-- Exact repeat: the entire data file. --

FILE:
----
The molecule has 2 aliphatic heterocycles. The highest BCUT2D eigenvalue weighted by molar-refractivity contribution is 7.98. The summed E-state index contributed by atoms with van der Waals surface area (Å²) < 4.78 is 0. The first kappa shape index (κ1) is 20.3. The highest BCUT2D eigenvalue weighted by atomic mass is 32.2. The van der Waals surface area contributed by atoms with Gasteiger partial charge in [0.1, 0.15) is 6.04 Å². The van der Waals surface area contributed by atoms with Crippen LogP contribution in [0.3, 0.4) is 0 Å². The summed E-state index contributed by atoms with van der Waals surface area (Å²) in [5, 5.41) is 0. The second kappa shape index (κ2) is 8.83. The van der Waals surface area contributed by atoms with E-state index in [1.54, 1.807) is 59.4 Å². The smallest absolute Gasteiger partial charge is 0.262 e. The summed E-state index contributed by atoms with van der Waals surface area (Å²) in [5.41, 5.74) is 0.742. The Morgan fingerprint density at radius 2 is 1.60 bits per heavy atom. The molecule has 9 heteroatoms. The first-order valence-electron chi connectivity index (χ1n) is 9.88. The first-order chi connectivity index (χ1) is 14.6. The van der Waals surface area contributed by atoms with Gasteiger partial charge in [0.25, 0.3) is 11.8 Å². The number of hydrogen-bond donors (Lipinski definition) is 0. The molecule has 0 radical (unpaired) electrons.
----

The molecule has 2 aliphatic heterocycles. The highest BCUT2D eigenvalue weighted by molar-refractivity contribution is 7.98. The summed E-state index contributed by atoms with van der Waals surface area (Å²) < 4.78 is 0. The first kappa shape index (κ1) is 20.3. The highest BCUT2D eigenvalue weighted by atomic mass is 32.2. The van der Waals surface area contributed by atoms with Gasteiger partial charge in [0.1, 0.15) is 6.04 Å². The van der Waals surface area contributed by atoms with Crippen LogP contribution in [0.3, 0.4) is 0 Å². The summed E-state index contributed by atoms with van der Waals surface area (Å²) in [5, 5.41) is 0. The second kappa shape index (κ2) is 8.83. The van der Waals surface area contributed by atoms with E-state index in [1.54, 1.807) is 59.4 Å². The smallest absolute Gasteiger partial charge is 0.262 e. The summed E-state index contributed by atoms with van der Waals surface area (Å²) in [5.41, 5.74) is 0.742. The Morgan fingerprint density at radius 2 is 1.60 bits per heavy atom. The molecule has 9 heteroatoms. The first-order valence-electron chi connectivity index (χ1n) is 9.88. The first-order chi connectivity index (χ1) is 14.6. The van der Waals surface area contributed by atoms with Gasteiger partial charge in [0.25, 0.3) is 11.8 Å². The number of hydrogen-bond donors (Lipinski definition) is 0. The molecule has 0 radical (unpaired) electrons.